October 2017, production of a curatorial product by Giulia Damiani for artist Daniel Peltz.
Giulia Damiani was commissioned to respond to Daniel Peltz's long term project Performing Labour at Rejmyre’s glass factory in Sweden, during his exhibition at the Norrköpings Museum of Art.
The product is a reflection on Peltz's work as well as on the gesture of curating. It is a product of and about Damiani's labour as curator. It includes a Curatorial Poem. Please find below an extract from the Curatorial Statements, which can be read alongside the images of Peltz's work. Find more documentation of his practice on his website at www.danielpeltz.net
Starting from zero looking for an icebreaker: curatorial statements of over-identification.
To construct my curatorial work I have decided to try to break the exhibition. What is gathered below are shuttered statements awaiting to be collated together.
I prevent a particular experience of the work. I write what the object Any Thing is not about in the now.
The Any Thing speaks and not about uncertainty. It is not an object that can be replaced by other elements in this story. It is not of common origin, of any individual’s fabrication, as much as it is not specific to one language or one view. It wasn’t thought in the Swedish language perhaps and yet it wasn’t conceived anywhere else but in its placement here. It couldn’t be predicted in the past but it won’t be lost in its relation with the future. In more than one sense, its sound cannot be contained. It might not sit well on a mantlepiece, in the warmth of a secluded space away from the surrounding forest, from its darkness. The Any Thing is not a purely conceptual formulation to be consumed and discarded. It is not made to break. Its weight is neither light or heavy.
I ask the visitor to imagine being with the objects of the live feed. The visitor is imagined displayed in a case or gallery through a camera.
You are your comfortable self, you exist alongside few other individuals that have the same degree of agency as yourself. You are not alone. Your temporality, your being in the space, occurs while you are being shown. You are the presence of the present. You are two. In the projected image, in its appearance, a relation is created between the anticipation of a coming moment and the remembrance of the past. By watching you, I get a sense of the incongruity of time. In the gallery the floor is cold and inhospitable. The temperature of the case preserves the established links between the different subjects. This is an invitation to move and imagine how to break them.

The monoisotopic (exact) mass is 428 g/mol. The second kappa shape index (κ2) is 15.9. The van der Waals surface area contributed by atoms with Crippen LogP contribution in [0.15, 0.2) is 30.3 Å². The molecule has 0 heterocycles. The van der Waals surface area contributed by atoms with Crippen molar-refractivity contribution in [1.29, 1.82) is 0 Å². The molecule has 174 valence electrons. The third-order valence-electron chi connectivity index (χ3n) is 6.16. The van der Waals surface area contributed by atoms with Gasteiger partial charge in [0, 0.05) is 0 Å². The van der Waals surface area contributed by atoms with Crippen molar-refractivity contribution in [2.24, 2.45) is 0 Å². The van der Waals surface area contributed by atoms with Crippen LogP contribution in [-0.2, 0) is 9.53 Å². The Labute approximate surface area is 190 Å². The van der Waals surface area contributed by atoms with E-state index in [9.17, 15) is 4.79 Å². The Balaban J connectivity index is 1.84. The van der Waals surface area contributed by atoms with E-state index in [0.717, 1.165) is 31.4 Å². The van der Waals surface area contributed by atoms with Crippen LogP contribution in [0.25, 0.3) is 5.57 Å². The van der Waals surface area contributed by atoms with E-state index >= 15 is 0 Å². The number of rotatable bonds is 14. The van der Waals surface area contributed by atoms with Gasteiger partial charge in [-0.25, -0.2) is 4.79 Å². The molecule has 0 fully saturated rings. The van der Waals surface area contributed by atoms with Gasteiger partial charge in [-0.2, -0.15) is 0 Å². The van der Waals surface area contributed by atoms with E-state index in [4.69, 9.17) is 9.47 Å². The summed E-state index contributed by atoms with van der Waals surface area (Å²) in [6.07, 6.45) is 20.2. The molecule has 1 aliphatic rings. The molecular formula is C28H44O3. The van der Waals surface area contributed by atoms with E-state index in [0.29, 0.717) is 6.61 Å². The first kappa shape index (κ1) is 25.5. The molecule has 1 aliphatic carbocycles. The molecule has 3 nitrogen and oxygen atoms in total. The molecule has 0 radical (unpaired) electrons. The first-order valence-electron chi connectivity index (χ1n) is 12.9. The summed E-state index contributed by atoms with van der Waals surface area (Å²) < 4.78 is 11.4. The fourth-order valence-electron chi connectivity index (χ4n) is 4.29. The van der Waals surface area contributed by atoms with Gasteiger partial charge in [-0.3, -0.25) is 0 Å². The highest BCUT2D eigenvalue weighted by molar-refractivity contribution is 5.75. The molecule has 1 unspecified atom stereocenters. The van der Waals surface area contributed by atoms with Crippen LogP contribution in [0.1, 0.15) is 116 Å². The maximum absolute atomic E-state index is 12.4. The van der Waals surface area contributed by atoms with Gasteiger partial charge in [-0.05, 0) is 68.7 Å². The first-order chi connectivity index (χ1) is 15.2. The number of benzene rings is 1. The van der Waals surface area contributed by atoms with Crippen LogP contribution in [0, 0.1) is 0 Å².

The curatorial product seeks to undo the refuge sought in language. In undoing this it seeks the company of the Elephant Refuge.
Thinking a correspondence between the refuge in Rejmyre for a group of unemployed elephants from Burma and language. In language refuge, protection against danger today is mostly given by clean, general sentences. Sentences that can be effortlessly understood by a multitude of people. Clichés which reduce to a minimum the time of translation (consider for example the phrase “time will tell”). At the other end of this language-spectrum lies the potential of language to be special communication. Aristotle called these sentence “special places”. They are metaphors, meanings that are intrinsic to a specific situation. They offer a kind of reassurance in disorientation. The elephants in Rejmyre can be expressed through the latter condition of language. They are this special communication. Their refuge will be constructed through bricks made from the dangerous waste. The structure will offer a springboard for imagination. Only time will tell.
A list of the elements I am afraid would get lost and would like to emphasise in the exhibition space. Especially the sounds: the voice of forest, the voice of the lake.
In both videos, the Linbana Recovery and Seeking an Any Thing from an uncertain time in the ruins of Rejmyre’s future, focus on the impact of bodies on the water. In the first one: the boots sloshing on the melted ice on top of the lake, the footsteps becoming your rhythm. Remember the time the linbana jumped off its rail and fell in the lake. Remember its splash generating this whole history. In the second video: the sound of the bubbles underwater, the pressure created by your own movements. Then look at the forest, if you can look at it from the Norrköpings Museum. Consider the sound of branches dropping in the wind. The crackling of wood burning in a furnace nearby.
At last leave the gallery, leave this archive. This curatorial product runs into the Retail Shop.
Leave the Product Catalogue, leave the breathing break blowers from the factory behind. Forget the objects forming the material substrate of this exhibition. Think virtual. Think of how to store your different sensations around each object. Think of how to make them future. Be aware of the gap between a fleeting experience and your experience in this space. Make the gap larger. Have your own take on the labour of your visit. Write down a question about it. Enter the Retail Shop. See the products on the line. Exit. Take me with you.
Seeking an ‘Any Thing’ from an uncertain time in the ruins of Rejmyre’s future, Lake Hunn excavation
February 26, 2017, courtesy of artist Daniel Peltz